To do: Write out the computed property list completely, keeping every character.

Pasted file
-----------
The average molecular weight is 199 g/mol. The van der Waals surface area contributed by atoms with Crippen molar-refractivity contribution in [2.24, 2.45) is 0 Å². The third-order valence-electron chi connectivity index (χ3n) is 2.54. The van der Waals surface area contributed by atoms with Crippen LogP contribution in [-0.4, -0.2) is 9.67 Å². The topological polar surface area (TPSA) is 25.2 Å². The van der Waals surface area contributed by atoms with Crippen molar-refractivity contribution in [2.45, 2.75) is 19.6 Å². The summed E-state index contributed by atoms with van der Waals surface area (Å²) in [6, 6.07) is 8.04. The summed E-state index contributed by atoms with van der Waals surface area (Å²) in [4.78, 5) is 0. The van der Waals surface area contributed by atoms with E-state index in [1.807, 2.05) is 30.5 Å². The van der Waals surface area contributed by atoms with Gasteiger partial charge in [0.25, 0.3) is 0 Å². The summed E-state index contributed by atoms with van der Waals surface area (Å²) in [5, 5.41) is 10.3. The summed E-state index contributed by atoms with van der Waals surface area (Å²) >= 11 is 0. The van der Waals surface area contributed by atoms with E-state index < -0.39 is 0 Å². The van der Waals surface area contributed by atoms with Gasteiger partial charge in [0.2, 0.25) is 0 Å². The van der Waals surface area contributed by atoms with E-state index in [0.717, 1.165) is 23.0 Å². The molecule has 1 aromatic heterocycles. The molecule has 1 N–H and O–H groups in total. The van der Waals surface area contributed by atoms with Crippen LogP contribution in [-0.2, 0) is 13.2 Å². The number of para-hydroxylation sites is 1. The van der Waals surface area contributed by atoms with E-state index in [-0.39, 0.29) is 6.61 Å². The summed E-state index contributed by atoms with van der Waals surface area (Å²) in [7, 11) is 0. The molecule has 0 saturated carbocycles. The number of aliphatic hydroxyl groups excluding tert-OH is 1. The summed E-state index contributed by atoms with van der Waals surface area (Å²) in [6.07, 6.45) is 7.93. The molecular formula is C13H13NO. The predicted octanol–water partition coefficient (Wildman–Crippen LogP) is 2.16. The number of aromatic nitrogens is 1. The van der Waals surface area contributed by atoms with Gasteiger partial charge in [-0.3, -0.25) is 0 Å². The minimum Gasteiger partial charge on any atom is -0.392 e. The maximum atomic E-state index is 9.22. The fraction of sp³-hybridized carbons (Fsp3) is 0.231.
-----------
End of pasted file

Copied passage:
The average molecular weight is 199 g/mol. The van der Waals surface area contributed by atoms with Crippen molar-refractivity contribution in [2.24, 2.45) is 0 Å². The third-order valence-electron chi connectivity index (χ3n) is 2.54. The van der Waals surface area contributed by atoms with Crippen LogP contribution in [-0.4, -0.2) is 9.67 Å². The topological polar surface area (TPSA) is 25.2 Å². The van der Waals surface area contributed by atoms with Crippen molar-refractivity contribution in [2.45, 2.75) is 19.6 Å². The summed E-state index contributed by atoms with van der Waals surface area (Å²) in [6, 6.07) is 8.04. The summed E-state index contributed by atoms with van der Waals surface area (Å²) in [4.78, 5) is 0. The van der Waals surface area contributed by atoms with E-state index in [1.807, 2.05) is 30.5 Å². The van der Waals surface area contributed by atoms with Gasteiger partial charge in [0.25, 0.3) is 0 Å². The summed E-state index contributed by atoms with van der Waals surface area (Å²) in [5, 5.41) is 10.3. The summed E-state index contributed by atoms with van der Waals surface area (Å²) >= 11 is 0. The van der Waals surface area contributed by atoms with E-state index < -0.39 is 0 Å². The van der Waals surface area contributed by atoms with Gasteiger partial charge in [0.2, 0.25) is 0 Å². The van der Waals surface area contributed by atoms with E-state index in [0.717, 1.165) is 23.0 Å². The molecule has 1 aromatic heterocycles. The molecule has 1 N–H and O–H groups in total. The van der Waals surface area contributed by atoms with Crippen LogP contribution in [-0.2, 0) is 13.2 Å². The number of para-hydroxylation sites is 1. The van der Waals surface area contributed by atoms with E-state index in [-0.39, 0.29) is 6.61 Å². The summed E-state index contributed by atoms with van der Waals surface area (Å²) in [7, 11) is 0. The molecule has 0 saturated carbocycles. The number of aliphatic hydroxyl groups excluding tert-OH is 1. The summed E-state index contributed by atoms with van der Waals surface area (Å²) in [6.07, 6.45) is 7.93. The molecular formula is C13H13NO. The predicted octanol–water partition coefficient (Wildman–Crippen LogP) is 2.16. The number of aromatic nitrogens is 1. The van der Waals surface area contributed by atoms with Gasteiger partial charge in [-0.3, -0.25) is 0 Å². The minimum Gasteiger partial charge on any atom is -0.392 e. The maximum atomic E-state index is 9.22. The fraction of sp³-hybridized carbons (Fsp3) is 0.231.